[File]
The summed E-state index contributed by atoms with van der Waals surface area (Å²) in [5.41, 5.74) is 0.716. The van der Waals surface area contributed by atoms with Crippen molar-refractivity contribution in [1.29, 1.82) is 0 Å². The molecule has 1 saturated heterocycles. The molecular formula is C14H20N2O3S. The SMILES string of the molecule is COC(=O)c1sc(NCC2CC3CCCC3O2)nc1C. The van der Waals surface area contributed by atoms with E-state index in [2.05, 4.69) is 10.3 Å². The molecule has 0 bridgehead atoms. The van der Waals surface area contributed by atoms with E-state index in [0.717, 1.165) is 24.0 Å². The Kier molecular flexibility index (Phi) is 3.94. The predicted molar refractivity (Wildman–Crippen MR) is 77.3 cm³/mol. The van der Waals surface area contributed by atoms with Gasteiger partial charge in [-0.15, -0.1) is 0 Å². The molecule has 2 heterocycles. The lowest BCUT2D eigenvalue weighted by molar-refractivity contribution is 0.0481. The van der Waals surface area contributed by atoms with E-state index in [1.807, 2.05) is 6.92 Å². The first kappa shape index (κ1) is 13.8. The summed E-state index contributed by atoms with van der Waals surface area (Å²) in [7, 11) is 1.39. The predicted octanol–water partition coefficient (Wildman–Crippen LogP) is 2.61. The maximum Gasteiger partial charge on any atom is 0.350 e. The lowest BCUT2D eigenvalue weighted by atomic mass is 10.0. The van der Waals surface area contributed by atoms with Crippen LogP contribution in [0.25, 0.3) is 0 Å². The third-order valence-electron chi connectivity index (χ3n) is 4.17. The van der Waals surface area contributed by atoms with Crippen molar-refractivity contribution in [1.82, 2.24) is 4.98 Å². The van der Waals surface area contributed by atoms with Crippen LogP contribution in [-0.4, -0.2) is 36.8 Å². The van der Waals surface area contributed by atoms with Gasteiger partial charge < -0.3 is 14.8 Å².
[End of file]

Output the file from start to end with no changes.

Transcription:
The summed E-state index contributed by atoms with van der Waals surface area (Å²) in [5.41, 5.74) is 0.716. The van der Waals surface area contributed by atoms with Crippen molar-refractivity contribution in [1.29, 1.82) is 0 Å². The molecule has 1 saturated heterocycles. The molecular formula is C14H20N2O3S. The SMILES string of the molecule is COC(=O)c1sc(NCC2CC3CCCC3O2)nc1C. The van der Waals surface area contributed by atoms with E-state index in [2.05, 4.69) is 10.3 Å². The molecule has 0 bridgehead atoms. The van der Waals surface area contributed by atoms with E-state index in [0.717, 1.165) is 24.0 Å². The Kier molecular flexibility index (Phi) is 3.94. The predicted molar refractivity (Wildman–Crippen MR) is 77.3 cm³/mol. The van der Waals surface area contributed by atoms with Gasteiger partial charge in [-0.15, -0.1) is 0 Å². The molecule has 2 heterocycles. The lowest BCUT2D eigenvalue weighted by molar-refractivity contribution is 0.0481. The van der Waals surface area contributed by atoms with E-state index in [1.807, 2.05) is 6.92 Å². The first kappa shape index (κ1) is 13.8. The summed E-state index contributed by atoms with van der Waals surface area (Å²) in [7, 11) is 1.39. The predicted octanol–water partition coefficient (Wildman–Crippen LogP) is 2.61. The maximum Gasteiger partial charge on any atom is 0.350 e. The lowest BCUT2D eigenvalue weighted by atomic mass is 10.0. The van der Waals surface area contributed by atoms with Crippen LogP contribution in [0.25, 0.3) is 0 Å². The third-order valence-electron chi connectivity index (χ3n) is 4.17. The van der Waals surface area contributed by atoms with Crippen molar-refractivity contribution in [1.82, 2.24) is 4.98 Å². The van der Waals surface area contributed by atoms with Crippen LogP contribution in [-0.4, -0.2) is 36.8 Å². The van der Waals surface area contributed by atoms with Gasteiger partial charge < -0.3 is 14.8 Å².